Are You Chasing Success or Happiness?

For the next few minutes, I want you to focus on the most successful person you know (and yes, it may be you).

What makes this individual successful in your mind?

Professional accomplishments? Personal wealth?

Now, I want you to think of the happiest person you know.

Did you come up with the same name?


No doubt some of you did.

However, I suspect many more of you ended up with two different people.

We often ignore it, but we live in a world that doesn’t always make it easy for success and happiness to coexist

My sense is that the problem comes back to something fairly basic.

How we currently define success and real happiness overlap very little.

It may seem counter-intuitive.

After all, what successful person wouldn’t be happy?

But go back over the mental list you made for the individual you consider a success.

How many of your qualifications are connected, at least in part, to owning tangible, material things?

Now, think about the happiest person you know.

What makes them happy?

I’m willing to bet it’s because of their relationships and the things they do, not because of what they have.

But why isn’t there a greater alignment between what we consider success and happiness?

One of the best examples of this disconnect is the greater happiness we feel when we’re living an experience versus buying a possession.

Even though it seems counter-intuitive (e.g., your vacation only lasts a week), people are happier both before and after an experience compared to how they feel after buying a physical product.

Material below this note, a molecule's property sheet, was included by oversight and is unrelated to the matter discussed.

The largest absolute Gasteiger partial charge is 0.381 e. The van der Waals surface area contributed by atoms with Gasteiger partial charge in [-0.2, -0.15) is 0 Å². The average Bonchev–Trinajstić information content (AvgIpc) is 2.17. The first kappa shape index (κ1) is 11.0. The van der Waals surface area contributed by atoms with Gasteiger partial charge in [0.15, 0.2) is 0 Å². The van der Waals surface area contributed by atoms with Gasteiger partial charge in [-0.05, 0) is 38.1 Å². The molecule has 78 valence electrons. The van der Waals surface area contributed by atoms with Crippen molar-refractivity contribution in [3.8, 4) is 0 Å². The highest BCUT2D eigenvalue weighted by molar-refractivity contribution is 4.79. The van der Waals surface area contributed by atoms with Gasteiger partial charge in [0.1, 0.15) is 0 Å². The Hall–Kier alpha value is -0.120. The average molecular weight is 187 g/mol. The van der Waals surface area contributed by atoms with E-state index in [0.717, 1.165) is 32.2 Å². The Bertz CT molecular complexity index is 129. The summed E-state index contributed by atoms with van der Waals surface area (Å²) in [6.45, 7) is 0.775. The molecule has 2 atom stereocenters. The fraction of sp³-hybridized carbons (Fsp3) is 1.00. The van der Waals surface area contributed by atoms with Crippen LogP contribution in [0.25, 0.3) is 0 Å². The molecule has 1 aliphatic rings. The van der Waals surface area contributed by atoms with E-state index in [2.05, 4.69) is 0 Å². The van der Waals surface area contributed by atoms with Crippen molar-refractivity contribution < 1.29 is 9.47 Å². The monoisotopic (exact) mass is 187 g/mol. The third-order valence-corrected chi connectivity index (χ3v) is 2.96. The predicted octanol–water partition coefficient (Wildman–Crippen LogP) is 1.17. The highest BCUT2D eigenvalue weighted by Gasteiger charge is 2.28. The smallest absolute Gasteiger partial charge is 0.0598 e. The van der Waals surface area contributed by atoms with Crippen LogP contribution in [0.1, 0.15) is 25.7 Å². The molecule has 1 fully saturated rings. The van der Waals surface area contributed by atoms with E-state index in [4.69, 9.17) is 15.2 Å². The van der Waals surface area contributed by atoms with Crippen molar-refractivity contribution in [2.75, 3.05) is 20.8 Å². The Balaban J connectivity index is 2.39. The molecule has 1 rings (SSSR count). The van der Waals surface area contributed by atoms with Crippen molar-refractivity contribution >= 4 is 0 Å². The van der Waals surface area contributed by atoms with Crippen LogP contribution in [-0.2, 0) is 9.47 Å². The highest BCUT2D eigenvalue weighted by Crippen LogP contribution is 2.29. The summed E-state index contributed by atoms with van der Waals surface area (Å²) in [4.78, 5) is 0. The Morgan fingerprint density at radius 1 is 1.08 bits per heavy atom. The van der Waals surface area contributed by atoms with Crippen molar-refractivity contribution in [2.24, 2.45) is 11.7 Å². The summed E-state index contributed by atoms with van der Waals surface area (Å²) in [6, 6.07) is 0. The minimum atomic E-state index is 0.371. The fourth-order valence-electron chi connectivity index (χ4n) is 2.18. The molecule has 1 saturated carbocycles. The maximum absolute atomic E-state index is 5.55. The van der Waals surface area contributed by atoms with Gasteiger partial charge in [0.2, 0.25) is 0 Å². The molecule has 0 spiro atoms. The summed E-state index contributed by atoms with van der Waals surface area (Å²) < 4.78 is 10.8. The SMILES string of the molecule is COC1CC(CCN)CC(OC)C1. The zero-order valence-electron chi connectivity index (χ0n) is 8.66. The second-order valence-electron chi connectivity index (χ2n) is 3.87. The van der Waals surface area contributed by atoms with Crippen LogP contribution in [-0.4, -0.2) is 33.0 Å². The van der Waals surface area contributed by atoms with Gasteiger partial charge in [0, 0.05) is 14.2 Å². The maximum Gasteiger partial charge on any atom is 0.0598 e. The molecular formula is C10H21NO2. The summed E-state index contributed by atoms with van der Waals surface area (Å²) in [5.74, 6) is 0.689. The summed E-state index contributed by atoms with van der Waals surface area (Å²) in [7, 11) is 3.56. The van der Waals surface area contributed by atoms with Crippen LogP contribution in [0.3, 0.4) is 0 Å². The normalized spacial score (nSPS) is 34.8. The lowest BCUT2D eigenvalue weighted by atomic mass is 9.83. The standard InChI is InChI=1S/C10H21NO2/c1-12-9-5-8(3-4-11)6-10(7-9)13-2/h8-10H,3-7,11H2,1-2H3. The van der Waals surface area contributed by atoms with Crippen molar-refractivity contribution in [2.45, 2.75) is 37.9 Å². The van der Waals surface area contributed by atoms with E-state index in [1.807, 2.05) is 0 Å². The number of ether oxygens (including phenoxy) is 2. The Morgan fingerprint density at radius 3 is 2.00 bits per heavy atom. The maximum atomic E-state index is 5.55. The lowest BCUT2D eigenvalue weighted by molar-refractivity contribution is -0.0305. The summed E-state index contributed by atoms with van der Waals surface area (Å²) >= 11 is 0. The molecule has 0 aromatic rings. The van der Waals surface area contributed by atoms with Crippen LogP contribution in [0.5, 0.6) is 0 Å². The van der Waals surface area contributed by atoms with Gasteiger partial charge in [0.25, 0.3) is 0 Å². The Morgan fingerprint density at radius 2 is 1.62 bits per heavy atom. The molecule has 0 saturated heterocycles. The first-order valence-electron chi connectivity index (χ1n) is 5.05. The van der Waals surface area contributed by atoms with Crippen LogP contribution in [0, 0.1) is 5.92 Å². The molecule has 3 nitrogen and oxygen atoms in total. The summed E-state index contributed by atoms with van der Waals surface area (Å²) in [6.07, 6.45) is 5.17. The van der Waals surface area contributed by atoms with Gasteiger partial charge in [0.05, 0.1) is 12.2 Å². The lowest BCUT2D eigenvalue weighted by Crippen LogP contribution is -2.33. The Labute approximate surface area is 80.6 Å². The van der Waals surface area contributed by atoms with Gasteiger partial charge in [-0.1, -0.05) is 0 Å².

Think about how we define success

Very often it comes back to what someone buys and owns.

These visible reminders of success become a measuring stick, and like any measuring stick, it can be hard for some of us to measure up.

Case in point, I’ve had more than one person tell me about how they’d like to slow down and live a different life.

These are often people who would easily qualify as successful.

But as we walk through the reasons why they can’t slow down, they invariably hinges on those signs of success.

For instance…

Don’t tell me you wish you had more time to coach your kid’s soccer team if you just bought a luxury car that requires working overtime to make the payments.

While success may come with happiness, sometimes we’ll need to walk away from what everyone else defines as success to find our own happiness.

Yes, this may sound incredibly abstract and maybe even a little New-Agey.

But time after time, I’ve had conversations with clients in which they will share their goals, and their goals will be based on the idea of having “something.”

They focused on visible success and skipped over the happiness part.

They just assumed success meant happiness.

As a result, these clients were surprised to discover that after all their hard work, and despite all the possessions they’d accumulated, they weren’t always happy with the outcome.

What might happen if we reordered happiness and success?

What if we instead said our decisions would be based on what makes us happy?

Of course, we’d be thrilled if those decisions also led to success, but our primary focus was now happiness.

How would that change the decisions you’ve made in the past week?

Would anything be different?

If not, then you’ve managed to find a balance between success and happiness.

But if you find that more than one or two decisions would be different, then maybe it’s time to ask yourself why.

Do you really think success will bring you happiness, or do you just hope that’s the case?


This column originally appeared at the New York TimesCarl Richards blogs are also published weekly in Property Update – Subscribe to my daily commentary by clicking here to receive them. 

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Carl Richards


Carl Richards is a Certified Financial Planner and a columnist for the New York Times, Morningstar magazine and Yahoo Finance. He is author of 2 books, The Behavior Gap & The One-Page Financial Plan. Carl lives with his family in Park City, Utah. You can find his work and sign up for his newsletter (which has an international audience) at

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